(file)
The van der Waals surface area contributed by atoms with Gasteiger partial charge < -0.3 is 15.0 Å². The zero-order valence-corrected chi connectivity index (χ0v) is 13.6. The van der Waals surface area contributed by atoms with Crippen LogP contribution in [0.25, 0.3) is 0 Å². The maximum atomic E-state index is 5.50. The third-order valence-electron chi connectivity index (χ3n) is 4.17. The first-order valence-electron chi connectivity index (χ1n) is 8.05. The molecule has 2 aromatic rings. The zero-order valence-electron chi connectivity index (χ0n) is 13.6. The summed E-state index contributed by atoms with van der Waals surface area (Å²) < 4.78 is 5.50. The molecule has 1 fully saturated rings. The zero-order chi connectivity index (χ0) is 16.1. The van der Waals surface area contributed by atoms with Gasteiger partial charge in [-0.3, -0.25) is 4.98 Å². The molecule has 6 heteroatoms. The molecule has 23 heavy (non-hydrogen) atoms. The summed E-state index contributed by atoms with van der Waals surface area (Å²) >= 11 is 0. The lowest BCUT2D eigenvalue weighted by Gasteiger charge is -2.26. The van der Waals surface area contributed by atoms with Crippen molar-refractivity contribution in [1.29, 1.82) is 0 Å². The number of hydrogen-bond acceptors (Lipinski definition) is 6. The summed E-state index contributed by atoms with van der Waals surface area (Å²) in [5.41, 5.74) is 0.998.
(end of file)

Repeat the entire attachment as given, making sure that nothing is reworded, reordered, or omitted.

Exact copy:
The van der Waals surface area contributed by atoms with Gasteiger partial charge < -0.3 is 15.0 Å². The zero-order valence-corrected chi connectivity index (χ0v) is 13.6. The van der Waals surface area contributed by atoms with Crippen LogP contribution in [0.25, 0.3) is 0 Å². The maximum atomic E-state index is 5.50. The third-order valence-electron chi connectivity index (χ3n) is 4.17. The first-order valence-electron chi connectivity index (χ1n) is 8.05. The molecule has 2 aromatic rings. The zero-order valence-electron chi connectivity index (χ0n) is 13.6. The summed E-state index contributed by atoms with van der Waals surface area (Å²) < 4.78 is 5.50. The molecule has 1 fully saturated rings. The zero-order chi connectivity index (χ0) is 16.1. The van der Waals surface area contributed by atoms with Gasteiger partial charge in [-0.3, -0.25) is 4.98 Å². The molecule has 6 heteroatoms. The molecule has 23 heavy (non-hydrogen) atoms. The summed E-state index contributed by atoms with van der Waals surface area (Å²) >= 11 is 0. The lowest BCUT2D eigenvalue weighted by Gasteiger charge is -2.26. The van der Waals surface area contributed by atoms with Crippen molar-refractivity contribution in [1.29, 1.82) is 0 Å². The number of hydrogen-bond acceptors (Lipinski definition) is 6. The summed E-state index contributed by atoms with van der Waals surface area (Å²) in [5.41, 5.74) is 0.998.